Keeping Hold of Justice

Encounters between Law and Colonialism
Jennifer Balint, Julie Evans, Nesam McMillan, and Mark McMillan

Description

Keeping Hold of Justice focuses on a select range of encounters between law and colonialism from the early nineteenth century to the present. It emphasizes the nature of colonialism as a distinctively structural injustice, one which becomes entrenched in the social, political, legal, and discursive structures of societies and thereby continues to affect people’s lives in the present. It charts, in particular, the role of law in both enabling and sustaining colonial injustice and in recognizing and redressing it. In so doing, the book seeks to demonstrate the possibilities for structural justice that still exist despite the enduring legacies and harms of colonialism. It puts forward that these possibilities can be found through collaborative methodologies and practices, such as those informing this book, that actively bring together different disciplines, peoples, temporalities, laws and ways of knowing. They reveal law not only as a source of colonial harm but also as a potential means of keeping hold of justice.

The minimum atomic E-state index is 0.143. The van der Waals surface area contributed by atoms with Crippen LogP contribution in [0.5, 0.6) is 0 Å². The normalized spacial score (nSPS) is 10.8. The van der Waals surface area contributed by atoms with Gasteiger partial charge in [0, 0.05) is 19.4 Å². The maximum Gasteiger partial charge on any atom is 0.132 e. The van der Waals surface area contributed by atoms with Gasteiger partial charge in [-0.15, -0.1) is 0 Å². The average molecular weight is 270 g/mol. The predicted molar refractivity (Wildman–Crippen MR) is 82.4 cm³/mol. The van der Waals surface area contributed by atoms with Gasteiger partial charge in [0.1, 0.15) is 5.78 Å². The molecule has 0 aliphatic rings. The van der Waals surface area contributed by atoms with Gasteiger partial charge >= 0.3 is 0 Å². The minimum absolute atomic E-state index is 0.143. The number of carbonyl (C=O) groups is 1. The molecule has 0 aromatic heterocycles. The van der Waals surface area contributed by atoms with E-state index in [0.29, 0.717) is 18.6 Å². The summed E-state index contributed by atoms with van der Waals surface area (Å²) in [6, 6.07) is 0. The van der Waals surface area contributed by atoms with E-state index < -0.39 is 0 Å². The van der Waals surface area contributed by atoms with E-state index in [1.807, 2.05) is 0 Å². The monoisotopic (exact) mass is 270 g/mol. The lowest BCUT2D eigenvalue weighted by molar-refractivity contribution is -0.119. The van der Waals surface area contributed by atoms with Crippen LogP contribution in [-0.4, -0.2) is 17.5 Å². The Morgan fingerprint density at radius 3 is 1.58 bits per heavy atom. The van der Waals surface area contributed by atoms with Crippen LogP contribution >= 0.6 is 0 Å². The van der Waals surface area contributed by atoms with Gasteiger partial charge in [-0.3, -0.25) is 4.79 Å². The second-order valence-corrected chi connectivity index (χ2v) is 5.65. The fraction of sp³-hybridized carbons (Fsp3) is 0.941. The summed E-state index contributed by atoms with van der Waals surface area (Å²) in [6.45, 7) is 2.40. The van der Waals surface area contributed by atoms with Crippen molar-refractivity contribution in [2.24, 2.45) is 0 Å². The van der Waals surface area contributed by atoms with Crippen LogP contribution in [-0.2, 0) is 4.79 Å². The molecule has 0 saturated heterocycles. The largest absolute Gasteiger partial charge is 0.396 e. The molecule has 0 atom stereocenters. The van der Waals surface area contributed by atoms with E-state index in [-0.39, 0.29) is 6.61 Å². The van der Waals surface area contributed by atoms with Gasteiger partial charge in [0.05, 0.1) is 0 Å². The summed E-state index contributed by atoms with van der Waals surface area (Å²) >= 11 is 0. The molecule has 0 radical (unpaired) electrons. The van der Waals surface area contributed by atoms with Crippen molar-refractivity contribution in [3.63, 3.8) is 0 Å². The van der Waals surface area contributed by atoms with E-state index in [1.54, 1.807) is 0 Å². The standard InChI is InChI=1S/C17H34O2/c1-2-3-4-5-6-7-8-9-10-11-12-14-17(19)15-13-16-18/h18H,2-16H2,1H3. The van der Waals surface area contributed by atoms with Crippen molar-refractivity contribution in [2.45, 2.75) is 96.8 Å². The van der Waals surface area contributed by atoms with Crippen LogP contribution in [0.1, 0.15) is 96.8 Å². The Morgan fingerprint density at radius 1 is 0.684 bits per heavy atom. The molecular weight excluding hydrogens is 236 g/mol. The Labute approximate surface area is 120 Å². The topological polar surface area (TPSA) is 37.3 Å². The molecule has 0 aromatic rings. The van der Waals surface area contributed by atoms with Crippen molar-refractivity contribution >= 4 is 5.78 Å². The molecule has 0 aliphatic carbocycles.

“In short, Keeping Hold of Justice makes a sophisticated and innovative contribution to multiple fields and most especially to sociolegal studies.”
—Susan F. Hirsch, George Mason University

“The authors’ encouragement to take the methodology, and to apply it across different arenas of law, meant I related their ideas to my own thinking and my research. It is an inspiring text . . . There is no book that is comparable, in terms of its connections between transitional justice, international justice, and the role of law in colonialism.”
—Elizabeth Stanley, Victoria University Wellington

Jennifer Balint is Associate Professor in Socio-Legal Studies in Criminology, School of Social and Political Sciences, at the University of Melbourne.

Julie Evans is Principal Fellow of Melbourne Law School and Criminology, School of Social and Political Sciences, at the University of Melbourne.

Mark McMillan is Deputy Pro Vice-Chancellor of Indigenous Education and Engagement at RMIT University.

Nesam McMillan is Senior Lecturer in Global Criminology in the School of Social and Political Sciences at the University of Melbourne.

Product Details

  • 218 pages.
  • 4 b&w photos.
Available for sale worldwide

  • Ebook
  • 2020
  • Available
  • 978-0-472-12627-9


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Keywords

  • Law; colonialism; Justice; Structural injustice; structural justice; Collaborative methodology; Settler colonialism; Minutes of Evidence; Law and history; art; postcolonialism; legal archives; Indigenous law; International Criminal Tribunal for Rwanda; 

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